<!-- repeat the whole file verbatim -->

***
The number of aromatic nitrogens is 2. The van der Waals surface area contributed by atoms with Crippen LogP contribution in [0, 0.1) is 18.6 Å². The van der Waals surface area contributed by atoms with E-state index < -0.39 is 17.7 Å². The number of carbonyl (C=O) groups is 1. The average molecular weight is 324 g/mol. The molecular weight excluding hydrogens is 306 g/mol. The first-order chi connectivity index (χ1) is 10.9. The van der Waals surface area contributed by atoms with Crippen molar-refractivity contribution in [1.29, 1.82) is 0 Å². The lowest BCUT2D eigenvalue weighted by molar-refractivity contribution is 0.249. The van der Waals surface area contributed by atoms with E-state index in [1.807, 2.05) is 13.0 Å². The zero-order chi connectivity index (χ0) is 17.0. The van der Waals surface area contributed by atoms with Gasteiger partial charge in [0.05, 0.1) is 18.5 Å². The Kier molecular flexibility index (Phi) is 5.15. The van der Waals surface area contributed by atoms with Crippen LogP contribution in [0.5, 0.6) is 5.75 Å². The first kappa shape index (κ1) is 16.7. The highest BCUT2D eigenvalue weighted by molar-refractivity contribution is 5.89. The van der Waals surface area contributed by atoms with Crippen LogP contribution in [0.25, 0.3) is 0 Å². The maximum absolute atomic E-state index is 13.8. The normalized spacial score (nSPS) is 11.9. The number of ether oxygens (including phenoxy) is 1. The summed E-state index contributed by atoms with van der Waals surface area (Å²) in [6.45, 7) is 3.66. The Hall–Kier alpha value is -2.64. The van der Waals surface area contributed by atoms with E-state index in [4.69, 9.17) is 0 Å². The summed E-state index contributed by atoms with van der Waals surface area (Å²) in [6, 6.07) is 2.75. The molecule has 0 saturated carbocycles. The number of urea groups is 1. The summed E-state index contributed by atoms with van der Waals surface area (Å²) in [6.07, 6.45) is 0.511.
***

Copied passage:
The number of aromatic nitrogens is 2. The van der Waals surface area contributed by atoms with Crippen LogP contribution in [0, 0.1) is 18.6 Å². The van der Waals surface area contributed by atoms with E-state index < -0.39 is 17.7 Å². The number of carbonyl (C=O) groups is 1. The average molecular weight is 324 g/mol. The molecular weight excluding hydrogens is 306 g/mol. The first-order chi connectivity index (χ1) is 10.9. The van der Waals surface area contributed by atoms with Crippen molar-refractivity contribution in [1.29, 1.82) is 0 Å². The lowest BCUT2D eigenvalue weighted by molar-refractivity contribution is 0.249. The van der Waals surface area contributed by atoms with E-state index in [1.807, 2.05) is 13.0 Å². The zero-order chi connectivity index (χ0) is 17.0. The van der Waals surface area contributed by atoms with Gasteiger partial charge in [0.05, 0.1) is 18.5 Å². The Kier molecular flexibility index (Phi) is 5.15. The van der Waals surface area contributed by atoms with Crippen LogP contribution in [0.5, 0.6) is 5.75 Å². The first kappa shape index (κ1) is 16.7. The highest BCUT2D eigenvalue weighted by molar-refractivity contribution is 5.89. The van der Waals surface area contributed by atoms with Crippen LogP contribution in [0.25, 0.3) is 0 Å². The maximum absolute atomic E-state index is 13.8. The normalized spacial score (nSPS) is 11.9. The number of ether oxygens (including phenoxy) is 1. The summed E-state index contributed by atoms with van der Waals surface area (Å²) in [6.45, 7) is 3.66. The Hall–Kier alpha value is -2.64. The van der Waals surface area contributed by atoms with E-state index in [4.69, 9.17) is 0 Å². The summed E-state index contributed by atoms with van der Waals surface area (Å²) in [6, 6.07) is 2.75. The molecule has 0 saturated carbocycles. The number of urea groups is 1. The summed E-state index contributed by atoms with van der Waals surface area (Å²) in [6.07, 6.45) is 0.511.